The Sheikh's Virgin(Desert Rogues, Book 13)(40) by Susan Mallery
“You ask for much.”
“You have much to give.”
Cantara would not have asked that of him, he thought. She would have accepted Sa’id’s fate as the destiny he must endure. But Victoria would never see it so. She wouldn’t care if she expected too much of him. She would fight and nag and work until what she saw as wrong was made right.
The women were so different, he thought, knowing that while he would always love Cantara, she was no longer as much a part of him as she was. Without realizing, he had lost her. Or perhaps time had healed as it often did.
He felt regret and, oddly, hope.
Victoria could not have been more out of place in her jeans and silky shirt, her ridiculous high-heeled boots and dangling earrings. She looked like a woman prepared to go shopping in New York or Los Angeles. Her blond hair and blue eyes set her apart. Her worldview and attitude would always find injustice where others saw nothing out of the ordinary.
“You have a way of tiring a man,” he said at last.
“Then go take a nap.”
“You won’t yield at all?”
“Not on this.”
Nothing for herself, he thought, remembering how she wouldn’t borrow the sapphire earrings because she was afraid of losing one but she would borrow the tiara because it made her feel like a storybook princess.
“You are a complex woman.”
“I did not mean it as a compliment.”
She raised her eyebrows. “Are you trying to distract me?”
“No.” He sighed heavily. “When I am leader I will change the law.”
He thought she might make him promise, which he would resist. Instead she nodded. His word was enough? How unexpected.
She crossed to him, cupped his face and kissed him. The second her mouth touched his, he wanted her. Need was everywhere, even though the kiss was chaste. Imagine what would happen if Victoria actually tried to seduce him. Or perhaps it was best not to.
“I knew you would make it right,” she said earnestly. “When I found out what was going on, all I could think was that I had to get to you. I’ve never trusted a man before. Not with anything important. So thank you.”
She kissed him again and left. He watched her go, then stood alone in the silence.
He felt as if she’d handed him something important. Something precious, although he couldn’t say what. Involuntarily he looked at the calendar on the desk. How many more days until they knew if she was staying or not?
He’d planned on her leaving, had hoped to get her out of his life. Now, for the first time, he wondered what it would be like to have her stay.
Except for checking on Sa’id every now and then, Victoria spent the next couple of days mostly keeping to the harem. While she appreciated all that Kateb had done for her, she was still angry that Sa’id had been abandoned by the village—most especially the women.
She understood there were cultural differences involved, but leaving a child to starve on the streets because of actions he couldn’t control seemed inhuman. Children were vulnerable enough without worrying about that. Every time she nearly calmed down, she thought about what had happened and got angry all over again.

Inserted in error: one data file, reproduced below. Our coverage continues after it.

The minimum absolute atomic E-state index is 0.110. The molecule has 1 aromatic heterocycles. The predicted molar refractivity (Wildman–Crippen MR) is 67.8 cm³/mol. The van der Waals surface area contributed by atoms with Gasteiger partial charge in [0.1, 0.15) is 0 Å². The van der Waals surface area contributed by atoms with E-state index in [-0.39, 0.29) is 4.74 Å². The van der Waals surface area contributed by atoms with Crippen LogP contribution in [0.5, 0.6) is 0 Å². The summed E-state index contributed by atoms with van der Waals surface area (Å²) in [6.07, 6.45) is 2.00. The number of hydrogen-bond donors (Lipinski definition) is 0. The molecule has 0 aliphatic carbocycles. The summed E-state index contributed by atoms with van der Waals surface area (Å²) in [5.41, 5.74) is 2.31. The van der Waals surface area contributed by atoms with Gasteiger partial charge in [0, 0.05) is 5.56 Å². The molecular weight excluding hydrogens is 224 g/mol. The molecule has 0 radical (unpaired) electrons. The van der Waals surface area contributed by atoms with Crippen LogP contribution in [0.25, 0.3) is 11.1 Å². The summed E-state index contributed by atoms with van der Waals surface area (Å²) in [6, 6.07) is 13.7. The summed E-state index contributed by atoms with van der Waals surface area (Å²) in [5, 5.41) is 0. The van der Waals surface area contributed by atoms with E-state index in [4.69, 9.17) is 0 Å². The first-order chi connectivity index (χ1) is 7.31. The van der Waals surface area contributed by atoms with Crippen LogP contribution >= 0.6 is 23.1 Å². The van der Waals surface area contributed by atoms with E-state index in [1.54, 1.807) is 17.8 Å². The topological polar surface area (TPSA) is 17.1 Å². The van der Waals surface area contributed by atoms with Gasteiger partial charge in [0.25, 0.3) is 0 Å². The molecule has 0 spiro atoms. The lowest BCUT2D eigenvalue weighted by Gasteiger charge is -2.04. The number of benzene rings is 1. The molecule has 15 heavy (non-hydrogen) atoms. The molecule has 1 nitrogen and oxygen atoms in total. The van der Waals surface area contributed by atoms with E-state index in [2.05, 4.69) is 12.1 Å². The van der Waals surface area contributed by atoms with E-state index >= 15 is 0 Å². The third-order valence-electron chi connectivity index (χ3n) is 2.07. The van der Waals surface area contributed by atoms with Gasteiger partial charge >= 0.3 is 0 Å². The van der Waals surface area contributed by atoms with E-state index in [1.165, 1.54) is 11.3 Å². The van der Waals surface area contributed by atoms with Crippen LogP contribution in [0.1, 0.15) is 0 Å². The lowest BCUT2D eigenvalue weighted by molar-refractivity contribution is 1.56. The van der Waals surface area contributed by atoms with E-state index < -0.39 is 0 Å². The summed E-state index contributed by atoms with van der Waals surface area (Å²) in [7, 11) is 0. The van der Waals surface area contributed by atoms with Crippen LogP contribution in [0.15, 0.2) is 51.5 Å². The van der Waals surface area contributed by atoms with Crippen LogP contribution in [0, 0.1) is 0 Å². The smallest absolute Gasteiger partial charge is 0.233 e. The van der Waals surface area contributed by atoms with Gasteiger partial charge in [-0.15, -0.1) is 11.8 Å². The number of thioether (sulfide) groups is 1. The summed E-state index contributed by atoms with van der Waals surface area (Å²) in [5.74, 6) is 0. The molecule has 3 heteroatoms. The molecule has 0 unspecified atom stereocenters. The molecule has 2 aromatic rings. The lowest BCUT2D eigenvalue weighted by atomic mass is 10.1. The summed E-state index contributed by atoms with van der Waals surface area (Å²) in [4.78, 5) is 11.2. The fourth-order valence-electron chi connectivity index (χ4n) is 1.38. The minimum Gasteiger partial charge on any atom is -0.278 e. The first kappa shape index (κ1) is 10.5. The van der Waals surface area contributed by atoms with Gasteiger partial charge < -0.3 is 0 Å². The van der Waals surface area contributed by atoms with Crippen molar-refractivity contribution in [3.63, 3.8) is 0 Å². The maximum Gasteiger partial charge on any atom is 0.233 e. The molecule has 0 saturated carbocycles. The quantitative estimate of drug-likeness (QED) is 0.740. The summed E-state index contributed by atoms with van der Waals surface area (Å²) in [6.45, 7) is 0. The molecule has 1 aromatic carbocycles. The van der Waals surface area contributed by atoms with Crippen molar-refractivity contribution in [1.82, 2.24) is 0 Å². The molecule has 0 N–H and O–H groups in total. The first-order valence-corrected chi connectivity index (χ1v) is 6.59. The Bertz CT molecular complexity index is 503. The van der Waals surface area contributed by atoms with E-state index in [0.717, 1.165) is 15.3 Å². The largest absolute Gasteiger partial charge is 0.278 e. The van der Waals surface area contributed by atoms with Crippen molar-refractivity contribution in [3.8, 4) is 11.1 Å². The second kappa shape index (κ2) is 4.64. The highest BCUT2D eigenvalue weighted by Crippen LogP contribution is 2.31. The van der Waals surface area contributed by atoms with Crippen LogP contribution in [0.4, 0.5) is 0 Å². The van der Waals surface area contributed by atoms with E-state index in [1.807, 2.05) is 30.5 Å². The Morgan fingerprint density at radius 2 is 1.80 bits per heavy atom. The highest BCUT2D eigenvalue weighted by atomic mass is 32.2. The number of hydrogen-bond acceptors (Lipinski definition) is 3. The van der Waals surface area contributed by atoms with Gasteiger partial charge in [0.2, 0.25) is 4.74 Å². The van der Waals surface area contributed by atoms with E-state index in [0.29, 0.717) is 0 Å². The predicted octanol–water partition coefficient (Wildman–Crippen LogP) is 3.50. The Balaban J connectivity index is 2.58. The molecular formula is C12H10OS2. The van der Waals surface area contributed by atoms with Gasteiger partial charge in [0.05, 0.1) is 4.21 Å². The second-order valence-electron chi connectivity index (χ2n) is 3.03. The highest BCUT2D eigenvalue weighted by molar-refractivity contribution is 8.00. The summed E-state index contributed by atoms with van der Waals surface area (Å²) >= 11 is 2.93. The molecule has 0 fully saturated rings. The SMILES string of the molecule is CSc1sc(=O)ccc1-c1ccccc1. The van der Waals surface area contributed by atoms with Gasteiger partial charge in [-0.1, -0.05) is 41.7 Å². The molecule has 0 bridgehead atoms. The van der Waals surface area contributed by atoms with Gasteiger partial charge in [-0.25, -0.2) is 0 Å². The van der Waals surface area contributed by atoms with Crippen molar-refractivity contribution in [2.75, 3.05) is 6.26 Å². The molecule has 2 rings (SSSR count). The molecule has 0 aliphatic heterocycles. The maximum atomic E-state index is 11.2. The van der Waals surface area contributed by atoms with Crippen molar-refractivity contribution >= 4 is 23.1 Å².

While she liked Rasha and Yusra, she couldn’t reconcile their actions with someone she considered a friend. As they were pretty much the only two women she knew in the area, that left her by herself for way too many hours a day.
On the third day, she was tired of the harem and went down to the kitchen for lunch. As she turned the corner to head in that direction, she nearly ran into Yusra. The two women looked at each other.
“You are angry,” Yusra said, forcing the issue.
“Yes.” She braced herself for the fight—for the older woman to say she would never understand the ways of the desert people and so on. It was an argument she could never accept.
“I was wrong.” Yusra sighed. “My husband has been gone many years now and still I hear his voice in my head. He would tell me about the old ways and how they must live on. I believed him, and I didn’t question Sa’id’s fate. No one did. It was not something we wanted to see, so we all looked away. It took someone from the outside to remind us of who we are. That we value family and kindness.”
It took Victoria a second to realize she didn’t have to be mad anymore. “I don’t know what to say,” she admitted. “I’m glad you see that Sa’id is only a little boy.”
“Of course. He’s a wonderful child. Rasha and I have been talking. As soon as the prince is made village leader, we are going to ask him to change the law. We will stand firm on this, not leaving until he gives in. Rasha has already talked to Sa’id’s cousin about taking them both in. Her children are grown and her house more empty than she would like.”
The relief tasted sweet, Victoria thought happily. “Kateb is already planning to look into changing the law, but I’m sure he’ll be happy to hear that there are others who agree with him.”
“Good.” The older woman tilted her head. “So we are friends again?”
Victoria smiled. “Yes. Of course. I’m sorry we fought.”
“The fault is mine. I got so used to what has always been.”
“We all do.”
“Come,” Yusra said. “You were on your way to lunch. We will eat together and talk about all the ways we can change the laws.”
“Kateb won’t like that,” Victoria said with a laugh.
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